Assos, Turkey

The ruins of the ancient Greek city of Assos, now known as Behramkoy, are laid out around a rocky hillside, facing the narrow ocean inlet which separates this stretch of the ancient Troad from the Greek island of Lesbos.

These sites were first colonized by Greek colonists from what is now Mithimmna, on the island of Lesbos. In the 6th century, B.C. the locality passed under the sovereignty of Lydia, eventually becoming part of the Persian province of Phrygia and the Hellespont. In 385 B.C. Artaxerxes, king of the Persians, defeated the rebel forces led by the governor of the place, at Assos. Around the 4th century B.C. it was a flourishing intellectual center with a particularly keen philosophical activity thanks to the presence of Aristotle himself and of Cleanthes of Assos, one of the founders of the so-called "Stoic School". In the 3rd and 2nd centuries B.C. Assos became part of the territories controlled by the kingdom of Pergamon.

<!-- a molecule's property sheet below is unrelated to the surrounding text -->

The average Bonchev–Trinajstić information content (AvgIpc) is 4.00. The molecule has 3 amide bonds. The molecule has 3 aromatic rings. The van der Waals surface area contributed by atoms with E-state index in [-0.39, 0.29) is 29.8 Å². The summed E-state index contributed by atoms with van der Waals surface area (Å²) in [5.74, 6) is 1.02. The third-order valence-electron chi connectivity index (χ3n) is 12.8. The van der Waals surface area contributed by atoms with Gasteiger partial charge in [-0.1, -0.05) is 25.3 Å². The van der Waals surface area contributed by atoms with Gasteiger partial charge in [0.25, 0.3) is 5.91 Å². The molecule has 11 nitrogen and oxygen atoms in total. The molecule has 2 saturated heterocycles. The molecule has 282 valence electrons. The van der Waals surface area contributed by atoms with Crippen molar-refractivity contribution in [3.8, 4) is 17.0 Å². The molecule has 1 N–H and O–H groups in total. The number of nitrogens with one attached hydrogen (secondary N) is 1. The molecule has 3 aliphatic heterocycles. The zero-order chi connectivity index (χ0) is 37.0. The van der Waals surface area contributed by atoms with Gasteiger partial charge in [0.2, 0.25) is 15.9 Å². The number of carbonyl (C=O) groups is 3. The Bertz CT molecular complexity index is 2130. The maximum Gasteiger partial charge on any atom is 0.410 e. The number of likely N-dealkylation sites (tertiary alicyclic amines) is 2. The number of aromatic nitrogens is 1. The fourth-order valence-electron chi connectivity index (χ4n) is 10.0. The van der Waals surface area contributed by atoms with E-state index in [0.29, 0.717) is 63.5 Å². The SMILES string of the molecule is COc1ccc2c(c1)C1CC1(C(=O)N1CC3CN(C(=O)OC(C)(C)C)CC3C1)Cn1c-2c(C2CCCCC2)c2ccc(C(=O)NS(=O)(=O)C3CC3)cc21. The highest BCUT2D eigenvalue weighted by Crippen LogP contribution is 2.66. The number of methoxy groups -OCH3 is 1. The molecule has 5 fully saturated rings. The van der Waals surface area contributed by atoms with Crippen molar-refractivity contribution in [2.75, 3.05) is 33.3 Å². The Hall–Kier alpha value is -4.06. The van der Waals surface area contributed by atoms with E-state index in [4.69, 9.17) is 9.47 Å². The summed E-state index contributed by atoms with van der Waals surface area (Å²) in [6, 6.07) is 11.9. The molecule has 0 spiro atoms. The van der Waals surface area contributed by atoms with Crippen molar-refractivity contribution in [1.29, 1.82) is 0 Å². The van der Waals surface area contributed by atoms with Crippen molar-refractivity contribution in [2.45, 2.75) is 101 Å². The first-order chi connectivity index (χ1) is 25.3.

Archaeological exploration, begun in the second half of the 19th century by J. T. Clarke and F. H. Bacon, has uncovered the remains of an imposing defensive wall, enumerated among the most impressive evidences of the Greek world (4th cent. B.C.). The Temple of Athena, of which unfortunately only a few scattered traces remain, was built around 530 B.C. on the highest part of the acropolis. Originally in Doric style, it reveals Ionic superpositions; the outline of the stylobate can still be followed, surrounded by a row of 13 columns on the long sides and 6 on each short side. Along the terraces that slope down from the acropolis can be seen what is left of the Agora, the Gymnasium and a Theatre. North of the acropolis stands a Mosque erected by the Turks in the time of Murat I (14th cent.).